UKIP never showed much of a propensity for joined up thinking. I well remember the much vaunted policy paper launches which were embarrassing, with content being so controlled (and redacted) from above, and with the suggestion of unseen hands in the background that I eventually came to agree with Roger Knapman - architect of the 2004 Euro election success - that UKIP should have remained a one issue party.
I note an article on their party website complaining that a recently announced cut in wind energy subsidies is not enough - (complaining about wind energy is the party's stock in trade). But I also note that in UKIP's aged and out of date environment and energy policy, the party calls for 50% of Britain's power to come from nuclear generation. I have no problem with that per se, in fact I contributed to that paper, but does the party not realise the extent to which nuclear energy is subsidised in the UK?
Subsidies for nuclear energy are largely disguised, a matter recently brought up with ministers by backbenchers in the Commons. For example: limitation of liabilities, underwriting of insurance costs, subsidising waste disposal, and most importantly providing institutional support for the concept of nuclear energy. Other areas of concern have been identified.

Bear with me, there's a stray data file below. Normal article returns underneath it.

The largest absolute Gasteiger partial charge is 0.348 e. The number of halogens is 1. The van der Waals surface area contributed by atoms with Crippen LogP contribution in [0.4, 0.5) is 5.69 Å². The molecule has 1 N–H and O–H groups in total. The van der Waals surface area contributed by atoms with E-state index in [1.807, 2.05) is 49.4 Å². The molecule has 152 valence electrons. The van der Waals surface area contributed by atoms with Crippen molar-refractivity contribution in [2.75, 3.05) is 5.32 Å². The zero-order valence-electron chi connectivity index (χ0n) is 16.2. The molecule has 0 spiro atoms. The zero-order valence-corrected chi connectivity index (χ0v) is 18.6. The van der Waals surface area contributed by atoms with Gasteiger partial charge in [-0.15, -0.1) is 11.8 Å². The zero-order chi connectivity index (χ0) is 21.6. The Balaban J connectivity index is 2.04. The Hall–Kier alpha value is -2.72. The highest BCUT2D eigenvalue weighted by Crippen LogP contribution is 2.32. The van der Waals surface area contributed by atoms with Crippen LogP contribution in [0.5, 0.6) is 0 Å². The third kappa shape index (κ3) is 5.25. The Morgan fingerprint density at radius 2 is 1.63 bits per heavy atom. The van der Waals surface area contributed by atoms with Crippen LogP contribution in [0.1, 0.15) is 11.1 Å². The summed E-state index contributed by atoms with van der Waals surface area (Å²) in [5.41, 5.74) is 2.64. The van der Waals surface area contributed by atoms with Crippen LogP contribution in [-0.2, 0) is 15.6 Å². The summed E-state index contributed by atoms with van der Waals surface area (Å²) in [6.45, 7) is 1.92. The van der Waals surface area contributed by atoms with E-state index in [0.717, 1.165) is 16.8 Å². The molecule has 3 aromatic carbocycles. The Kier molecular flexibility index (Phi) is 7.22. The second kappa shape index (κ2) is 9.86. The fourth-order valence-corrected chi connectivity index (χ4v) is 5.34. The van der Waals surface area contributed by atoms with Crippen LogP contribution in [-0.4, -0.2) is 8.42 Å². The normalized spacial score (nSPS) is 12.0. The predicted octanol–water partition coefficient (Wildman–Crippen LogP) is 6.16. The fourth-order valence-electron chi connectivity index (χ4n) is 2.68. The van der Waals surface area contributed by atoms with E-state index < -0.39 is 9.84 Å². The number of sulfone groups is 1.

UKIP states in the article I refer to above that "The whole wind farm industry is a con and is not viable without subsidies. It is wrong that the taxpayer should be paying to keep afloat private businesses, often based abroad,..."
British energy, which operates nuclear plants, came close to bankruptcy in 2004, and was saved by, guess what, a government subsidy of £3billion. France's EDF now owns 80% of British Energy.
Do you see what I mean about lack of joined up thinking?
But as regards UKIP's position, we have to ask if it is indeed lack of joined up thinking, or is it those aforementioned unseen hands in the background that are responsible for the lack of consistency, at least in this policy area? I personally suspect the latter.